PRP Facial

Is your skin in need of a little rejuvenation? If you’re looking to brighten a dull complexion, tighten sagging skin or lessen the appearance of scars, wrinkles or sun damage, a relatively new treatment called a PRP facial, popularly known as a vampire facial, could be just the ticket.

What to expect

When you arrive at your appointment, the doctor will draw 1 to 2 ounces of blood by placing a needle in your arm. The needle contains a small amount of anticoagulant to prevent the blood from clotting, so it may sting a little. 

The blood is placed in a centrifuge to separate it into various components. The plasma rises to the top, and the lower part of the plasma layer, which is especially rich in platelets, is what is used for the injections.

The number of injections depends on the size of the area treated, but at least a couple of dozen injections with a small needle are typically needed for best results. Don’t worry, topical and injectable anesthetics can be used to minimize any discomfort.

PRP facial downtime

A full course of PRP therapy is three treatment sessions spaced eight weeks apart. Improvement builds over time as collagen production increases. You’ll see the most improvement several weeks after you’ve had all three sessions, but many patients say they can see a difference after just one session.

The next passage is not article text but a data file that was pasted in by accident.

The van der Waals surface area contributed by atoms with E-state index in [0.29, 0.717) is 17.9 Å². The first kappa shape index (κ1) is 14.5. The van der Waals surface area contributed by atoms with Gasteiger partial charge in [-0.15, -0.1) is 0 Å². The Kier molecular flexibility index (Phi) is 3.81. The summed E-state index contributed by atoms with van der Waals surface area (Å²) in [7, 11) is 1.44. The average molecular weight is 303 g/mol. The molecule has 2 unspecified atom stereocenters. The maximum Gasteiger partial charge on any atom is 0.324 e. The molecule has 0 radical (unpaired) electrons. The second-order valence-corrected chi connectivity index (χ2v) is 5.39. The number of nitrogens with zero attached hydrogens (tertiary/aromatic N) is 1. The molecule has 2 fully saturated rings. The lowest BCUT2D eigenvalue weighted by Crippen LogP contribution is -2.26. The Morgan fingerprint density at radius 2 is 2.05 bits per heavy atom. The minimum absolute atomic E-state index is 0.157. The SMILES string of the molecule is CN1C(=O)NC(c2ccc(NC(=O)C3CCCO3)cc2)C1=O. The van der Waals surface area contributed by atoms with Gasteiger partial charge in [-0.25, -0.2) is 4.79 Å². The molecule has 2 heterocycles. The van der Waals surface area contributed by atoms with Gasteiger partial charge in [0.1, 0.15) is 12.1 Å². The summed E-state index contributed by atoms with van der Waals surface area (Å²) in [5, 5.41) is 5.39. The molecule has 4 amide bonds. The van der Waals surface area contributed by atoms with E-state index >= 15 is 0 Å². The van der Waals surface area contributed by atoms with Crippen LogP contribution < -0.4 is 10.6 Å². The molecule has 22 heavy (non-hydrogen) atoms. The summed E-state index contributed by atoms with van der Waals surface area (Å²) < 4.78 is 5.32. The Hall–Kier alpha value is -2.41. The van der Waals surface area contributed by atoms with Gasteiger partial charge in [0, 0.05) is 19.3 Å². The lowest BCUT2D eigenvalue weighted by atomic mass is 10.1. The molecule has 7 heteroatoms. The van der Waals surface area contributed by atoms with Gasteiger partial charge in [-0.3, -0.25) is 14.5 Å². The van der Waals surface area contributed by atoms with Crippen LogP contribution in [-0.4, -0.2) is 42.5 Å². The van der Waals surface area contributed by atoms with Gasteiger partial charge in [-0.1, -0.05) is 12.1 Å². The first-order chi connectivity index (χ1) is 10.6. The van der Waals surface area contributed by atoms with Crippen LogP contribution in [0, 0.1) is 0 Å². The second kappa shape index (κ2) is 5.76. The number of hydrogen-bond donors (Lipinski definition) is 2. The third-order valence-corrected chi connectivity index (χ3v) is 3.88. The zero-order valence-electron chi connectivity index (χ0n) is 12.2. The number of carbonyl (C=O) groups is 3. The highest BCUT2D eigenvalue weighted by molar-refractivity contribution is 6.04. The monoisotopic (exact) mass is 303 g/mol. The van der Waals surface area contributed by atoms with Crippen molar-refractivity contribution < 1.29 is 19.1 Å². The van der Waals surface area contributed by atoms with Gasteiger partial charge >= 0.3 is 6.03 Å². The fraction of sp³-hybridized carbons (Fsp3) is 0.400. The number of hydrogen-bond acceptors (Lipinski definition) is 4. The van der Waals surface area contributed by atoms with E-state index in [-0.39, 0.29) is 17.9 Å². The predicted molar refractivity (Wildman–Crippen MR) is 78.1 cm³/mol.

To maintain optimal results, consider undergoing maintenance treatments every six to 12 months.

The best candidates for PRP therapy

PRP facials work best when the skin still has a fair amount of collagen in it.PRP isn’t very effective once the skin is very thin and has lost elasticity.

Most people can safely undergo PRP treatments. Those who have severe inflammation in the area to be treated from a condition such as eczema or psoriasis should wait until the inflammation is cleared. People with a severe immune system disorder should talk with their doctor before undergoing treatment.

Possible risks and side effects

Because it uses your own plasma, PRP treatment is generally safe and well-tolerated. While there’s a risk of infection whenever you puncture the skin, the provider takes steps to minimize it. Other risks include injury to the blood vessels or nerves, calcification at the injection site and development of scar tissue.

PRP stands for platelet-rich plasma. In a PRP facial, plasma is taken from your own blood and then injected into your skin. That plasma is rich in platelets that contain proteins called growth factors.


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